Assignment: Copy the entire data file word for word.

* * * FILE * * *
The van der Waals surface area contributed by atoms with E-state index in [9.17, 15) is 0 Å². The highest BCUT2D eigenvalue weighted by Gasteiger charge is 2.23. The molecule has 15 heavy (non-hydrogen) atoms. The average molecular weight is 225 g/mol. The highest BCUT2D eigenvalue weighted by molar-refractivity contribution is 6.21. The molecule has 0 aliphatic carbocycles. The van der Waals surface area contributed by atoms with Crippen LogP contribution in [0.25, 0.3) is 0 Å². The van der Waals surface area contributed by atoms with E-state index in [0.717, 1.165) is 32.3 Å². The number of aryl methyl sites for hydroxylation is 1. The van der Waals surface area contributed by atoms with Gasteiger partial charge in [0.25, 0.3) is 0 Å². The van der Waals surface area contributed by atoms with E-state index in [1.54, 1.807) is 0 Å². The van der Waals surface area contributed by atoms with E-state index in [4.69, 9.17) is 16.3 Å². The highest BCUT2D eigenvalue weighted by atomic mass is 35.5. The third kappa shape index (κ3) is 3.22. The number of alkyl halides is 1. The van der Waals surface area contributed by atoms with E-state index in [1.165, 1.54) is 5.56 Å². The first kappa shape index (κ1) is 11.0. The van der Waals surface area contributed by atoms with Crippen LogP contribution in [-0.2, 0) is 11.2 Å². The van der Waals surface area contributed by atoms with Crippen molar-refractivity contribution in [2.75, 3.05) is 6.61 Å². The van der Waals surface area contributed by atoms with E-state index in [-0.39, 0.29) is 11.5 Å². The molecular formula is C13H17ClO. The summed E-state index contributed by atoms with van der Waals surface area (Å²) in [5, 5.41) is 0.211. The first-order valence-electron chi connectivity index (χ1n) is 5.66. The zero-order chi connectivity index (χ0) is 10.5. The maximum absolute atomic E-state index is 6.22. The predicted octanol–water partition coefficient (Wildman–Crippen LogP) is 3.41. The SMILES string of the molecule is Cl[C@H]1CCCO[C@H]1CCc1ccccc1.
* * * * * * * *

The van der Waals surface area contributed by atoms with E-state index in [9.17, 15) is 0 Å². The highest BCUT2D eigenvalue weighted by Gasteiger charge is 2.23. The molecule has 15 heavy (non-hydrogen) atoms. The average molecular weight is 225 g/mol. The highest BCUT2D eigenvalue weighted by molar-refractivity contribution is 6.21. The molecule has 0 aliphatic carbocycles. The van der Waals surface area contributed by atoms with Crippen LogP contribution in [0.25, 0.3) is 0 Å². The van der Waals surface area contributed by atoms with E-state index in [0.717, 1.165) is 32.3 Å². The number of aryl methyl sites for hydroxylation is 1. The van der Waals surface area contributed by atoms with Gasteiger partial charge in [0.25, 0.3) is 0 Å². The van der Waals surface area contributed by atoms with E-state index in [1.54, 1.807) is 0 Å². The van der Waals surface area contributed by atoms with E-state index in [4.69, 9.17) is 16.3 Å². The highest BCUT2D eigenvalue weighted by atomic mass is 35.5. The third kappa shape index (κ3) is 3.22. The number of alkyl halides is 1. The van der Waals surface area contributed by atoms with E-state index in [1.165, 1.54) is 5.56 Å². The first kappa shape index (κ1) is 11.0. The van der Waals surface area contributed by atoms with Crippen LogP contribution in [-0.2, 0) is 11.2 Å². The van der Waals surface area contributed by atoms with Crippen molar-refractivity contribution in [2.75, 3.05) is 6.61 Å². The van der Waals surface area contributed by atoms with E-state index in [-0.39, 0.29) is 11.5 Å². The molecular formula is C13H17ClO. The summed E-state index contributed by atoms with van der Waals surface area (Å²) in [5, 5.41) is 0.211. The first-order valence-electron chi connectivity index (χ1n) is 5.66. The zero-order chi connectivity index (χ0) is 10.5. The maximum absolute atomic E-state index is 6.22. The predicted octanol–water partition coefficient (Wildman–Crippen LogP) is 3.41. The SMILES string of the molecule is Cl[C@H]1CCCO[C@H]1CCc1ccccc1.